Personality Traits: Bad Habits/Vices

The next section of Marc McCutcheon’s book  Building Believable Characters I’d like to discuss is called BAD HABITS/VICES. It’s basically a three-page list of bad habits and vices. While some of them are silly (cracks knuckles or farts in public), others would be useful for building a well-rounded yet flawed character. I’d like to pick out some of these bad habits and offer suggestions on how to use them in novel-writing.

 
The first one on the list is OVERSLEEPS. At first, I thought it was funny/not serious, but then I thought of a great application. My hero oversleeps every day. The alarm goes off, he slaps the snooze button a few too many times, and suddenly he’s late for work. Most bosses would not tolerate lateness, especially on a daily basis, but as I writer and creative person, I can do better than that. Maybe the boss is okay with a flex schedule, or the work involved doesn’t revolve around a fixed schedule, so it doesn’t matter what time the hero shows up for work, as long as he puts in his eight hours. And for the sake of storytelling, my hero is a hard, conscientious worker. He just not very punctual. Now I’ll make it his flaw, that inner something that must be overcome before he can achieve The Goal. Suppose his goal has a time limit? Maybe not as dramatic as a ticking bomb that will blow up his entire city, including his puppy, his girlfriend, and his aging mama, but something that has high enough stakes that he’s got to be on time for it–and that deadline is 5:30 am. I’m gong to stop there because I’m sure you’ve already finished the story, or you’re miffed at me because I changed something midstream that you were already thinking about. Play with this bad habit and see if it can work for your hero.
 
I’m skipping down the list to “Shaves and leaves whiskers in the sink.” Gross! Definitely a bad habit, but not something that would work as an inner flaw. However, this could generate some necessary tension in a relationship. I’m thinking the guy who leaves whiskers in the sink will also leave his socks on the floor, and when he makes himself a sandwich the mayo knife will be left on the counter, and his raincoat will be a permanent fixture on the banister by the front door. This guy’s bad habits will make some woman’s life misery–and maybe that’s HER flaw that she must overcome: deal with this guy or move on, because all women know, deep down, that we can’t change our man no matter how hard we try. (Insert joke here). Can you think of another way to use this bad habit in your story?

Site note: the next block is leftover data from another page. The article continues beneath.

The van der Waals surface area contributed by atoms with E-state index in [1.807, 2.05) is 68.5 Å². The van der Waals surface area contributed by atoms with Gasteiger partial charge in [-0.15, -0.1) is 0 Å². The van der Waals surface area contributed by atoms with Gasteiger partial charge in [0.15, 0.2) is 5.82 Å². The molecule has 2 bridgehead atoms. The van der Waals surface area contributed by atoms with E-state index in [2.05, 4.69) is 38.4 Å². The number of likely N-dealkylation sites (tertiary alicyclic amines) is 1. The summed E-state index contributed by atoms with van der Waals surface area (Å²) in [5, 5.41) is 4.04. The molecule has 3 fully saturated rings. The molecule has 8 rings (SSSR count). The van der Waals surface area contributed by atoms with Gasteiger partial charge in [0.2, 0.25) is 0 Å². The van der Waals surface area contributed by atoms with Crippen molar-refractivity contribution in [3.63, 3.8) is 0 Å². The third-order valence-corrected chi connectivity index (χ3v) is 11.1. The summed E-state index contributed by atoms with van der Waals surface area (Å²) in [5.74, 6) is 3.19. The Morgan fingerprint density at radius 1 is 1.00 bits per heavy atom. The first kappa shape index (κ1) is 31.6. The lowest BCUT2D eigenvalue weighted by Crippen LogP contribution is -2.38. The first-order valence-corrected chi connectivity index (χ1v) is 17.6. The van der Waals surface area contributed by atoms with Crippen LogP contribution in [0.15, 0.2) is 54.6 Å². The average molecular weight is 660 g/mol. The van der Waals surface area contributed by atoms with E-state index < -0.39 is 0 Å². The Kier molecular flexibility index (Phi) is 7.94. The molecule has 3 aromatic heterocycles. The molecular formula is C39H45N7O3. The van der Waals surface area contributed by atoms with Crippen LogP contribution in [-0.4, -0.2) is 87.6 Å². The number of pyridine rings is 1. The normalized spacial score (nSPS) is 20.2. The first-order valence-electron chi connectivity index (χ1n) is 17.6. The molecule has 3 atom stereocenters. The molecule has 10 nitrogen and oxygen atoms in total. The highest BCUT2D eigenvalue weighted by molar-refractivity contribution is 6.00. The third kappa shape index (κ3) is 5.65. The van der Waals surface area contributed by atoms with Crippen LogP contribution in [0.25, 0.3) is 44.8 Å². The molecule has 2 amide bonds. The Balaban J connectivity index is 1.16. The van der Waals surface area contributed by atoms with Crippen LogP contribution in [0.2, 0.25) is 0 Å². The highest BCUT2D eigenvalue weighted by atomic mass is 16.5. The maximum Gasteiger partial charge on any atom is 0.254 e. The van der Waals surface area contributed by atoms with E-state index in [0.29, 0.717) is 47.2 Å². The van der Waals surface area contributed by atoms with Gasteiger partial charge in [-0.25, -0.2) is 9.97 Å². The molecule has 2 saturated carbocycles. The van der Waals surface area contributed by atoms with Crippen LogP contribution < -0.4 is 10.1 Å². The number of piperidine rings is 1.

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Further down the list, I’m intrigued by LAUGHS TOO LOUD WHEN NERVOUS, and it’s cousin LAUGHS TOO MUCH WHEN NERVOUS. This is a glorious personality flaw to play with! We’ve all seen this on TV and in real life: female hero is in the emergency room waiting for news of a loved one who was in a horrific fill-in-the-blank, the nurse arrives to give the dire news, and the hero’s giggling at every word the nurse says. I know someone like this in real life. Her daughter was having a broken arm reset, and my friend was giggling. Not a “it’s funny” giggle, but a nervous chitter that she couldn’t help. She’s admitted that it’s thoroughly embarrassing, and she wishes she could stop, but she can’t. It’s her body’s way of dealing with the stress. Can you think of other inappropriate situations where this nervous laugh will create tension or hostility? (Other versions of this are whistles when nervous, hums when nervous, sings when nervous, etc.)
 
The next one on the list that caught my attention is TAILGATES (goes with IGNORES YEILD SIGNS and SCREAMS AT OTHER DRIVERS). While tailgating is a dangerous activity that can earn you a hefty fine if a police officer spots you doing it, how could this be used in a story? I’m thinking of a Type A hero who prides himself on never being late, who demands that everyone else on the road do the exact speed limit (“You’re going five under the limit, you jackwad! Find your gas pedal!”), and who’s now got ten minutes to make it to fill-in-the-blank and there’s a traffic snarl up ahead. While this will create tension for both the hero and every other driver on the road, can you think of ways to make this a much bigger issue? Can this bad habit of tailgating and shouting at other drivers become an inciting incident, or even a major plot point? Think about it for a minute. I’ll wait.
 
There are a ton of bad habits/vices on this list, and I want to talk about more of them, so I’ll continue this discussion in my next post. Did anything I say in this one get your creative juices flowing? Care to share what you thought of? That’s what the comments section is for. Please avail yourselves of it. Is that grammatically correct?
 
-Sonja
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2 thoughts on “Personality Traits: Bad Habits/Vices

  1. This is great. So often there’s this implied push for all characters to have some sort of really significant, major personality or behavioral flaw. (See my previous note about action heroes and alcohol abuse…) That’s not always realistic. Some people really are great people all around, but aren’t ‘golden’ – they’ve got odd little quirks that might annoy some people while being harmless to others. We all do. A protagonist doesn’t have to have some enormous flaw to be realistic and balanced. A couple of interesting quirks can be all it takes to keep realism in check and provide minor relational friction.

    • Great points, Aggeloi. They can even be humorous: picks nose in public; scratches inappropriately in public; checks tissue after blowing nose. They can also be not-so-humorous: talks too loud all the time; annoying laugh; punches people playfully but a little too hard. It doesn’t take that much extra work to add these little things in.

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